U.S. oil production is on track to break pre-pandemic records next year, a government agency predicted, hampering the Biden administration’s ambitions to move the country away from fossil fuels.
Output is likely to rise to a fresh annual high of 12.4 million barrels per day in 2023, the Energy Information Administration said on Tuesday, obscuring the previous record volume of 12.3 mb / d set in 2019. U.S. natural gas production will also set new records over the next two years, the independent statistics agency said.
This indicates a sharp turnaround for an oil and gas industry sent into free fall by the pandemic-driven economic downturn, and resists widespread predictions that the country’s oil industry would not regain peak production levels.
The forecast comes as higher energy prices stimulate new investment in the development of oil and gas fields. The EIA expected Brent crude oil prices to average $ 75 a barrel this year and $ 68 a barrel next year – lower than spot prices, suggesting that production could rise even in a weaker commodity market.
While the Biden administration has promised a long-term move away from fossil fuels, it recently relied on the domestic oil sector to increase output to help cool a rally in motor fuel, where prices reached their highest levels since 2014 last year.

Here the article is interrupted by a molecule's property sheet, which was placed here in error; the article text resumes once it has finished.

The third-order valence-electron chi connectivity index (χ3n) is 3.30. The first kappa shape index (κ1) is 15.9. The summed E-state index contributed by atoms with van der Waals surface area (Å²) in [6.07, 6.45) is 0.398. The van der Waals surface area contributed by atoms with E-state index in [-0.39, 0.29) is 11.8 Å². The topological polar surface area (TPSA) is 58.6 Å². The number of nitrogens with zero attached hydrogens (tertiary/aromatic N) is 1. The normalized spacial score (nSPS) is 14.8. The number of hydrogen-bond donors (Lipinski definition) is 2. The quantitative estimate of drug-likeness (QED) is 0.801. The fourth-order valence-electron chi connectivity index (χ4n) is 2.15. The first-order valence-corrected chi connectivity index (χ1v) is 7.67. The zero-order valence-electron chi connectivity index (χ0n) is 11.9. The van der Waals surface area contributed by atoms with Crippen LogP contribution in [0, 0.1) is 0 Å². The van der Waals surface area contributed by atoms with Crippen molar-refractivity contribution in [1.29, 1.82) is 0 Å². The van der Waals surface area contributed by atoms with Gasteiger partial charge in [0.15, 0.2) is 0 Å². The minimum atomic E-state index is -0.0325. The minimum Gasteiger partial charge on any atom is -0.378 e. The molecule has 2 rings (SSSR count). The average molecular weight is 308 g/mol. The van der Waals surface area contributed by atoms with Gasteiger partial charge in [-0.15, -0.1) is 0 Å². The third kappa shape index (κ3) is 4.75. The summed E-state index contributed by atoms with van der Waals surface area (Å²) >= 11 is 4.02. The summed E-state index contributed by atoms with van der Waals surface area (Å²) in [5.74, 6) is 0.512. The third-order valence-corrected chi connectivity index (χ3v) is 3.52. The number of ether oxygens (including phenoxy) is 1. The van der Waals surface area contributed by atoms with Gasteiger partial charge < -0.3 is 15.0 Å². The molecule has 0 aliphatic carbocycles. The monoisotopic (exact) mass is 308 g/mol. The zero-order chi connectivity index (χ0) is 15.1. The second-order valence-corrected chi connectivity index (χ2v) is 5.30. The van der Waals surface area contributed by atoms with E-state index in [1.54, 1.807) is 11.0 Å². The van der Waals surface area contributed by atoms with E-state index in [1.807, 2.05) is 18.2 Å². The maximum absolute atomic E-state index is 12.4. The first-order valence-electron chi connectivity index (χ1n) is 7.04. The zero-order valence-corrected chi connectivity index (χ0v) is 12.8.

The expected supply recovery comes even as many of the largest U.S. oil and gas producers have shift their focus over the past two years away from maximizing output growth and rewarding shareholders.
Many of the country’s top producers, including ConocoPhillips, EOG Resources and Pioneer Natural Resources, are setting up new dividend schemes and using cash to buy back their own shares, rather than drill more new boreholes.
Analysts say the next wave of production growth would rather be led by smaller producers, often in family ownership or backed by private equity, which is not under the same shareholder pressure to reduce growth.
The EIA also predicts that carbon emissions from the energy sector will continue to rise through 2023 after recovering strongly from a sharp decline during 2020 in 2021.
Emissions rose by 6.2 percent in 2021 and are expected to rise another 1.8 percent and 0.5 percent in 2022 and 2023 to 4.97 million metric tons, though total emissions remain below 2019 levels.
The Biden administration is pushing hard to make America’s energy system greener, driving billions of dollars into clean energy technologies and pushing the rollout of wind and solar power. But recent government predictions suggest that it is unlikely to see significant progress in reducing emissions during President Joe Biden’s first term.
The EIA predicted that U.S. natural gas output would rise to a record 97.6 billion cubic feet per day in 2023, up from 93.5 billion last year, which would help propel the U.S. past Australia and Qatar around the world’s largest exporter of liquefied natural gas.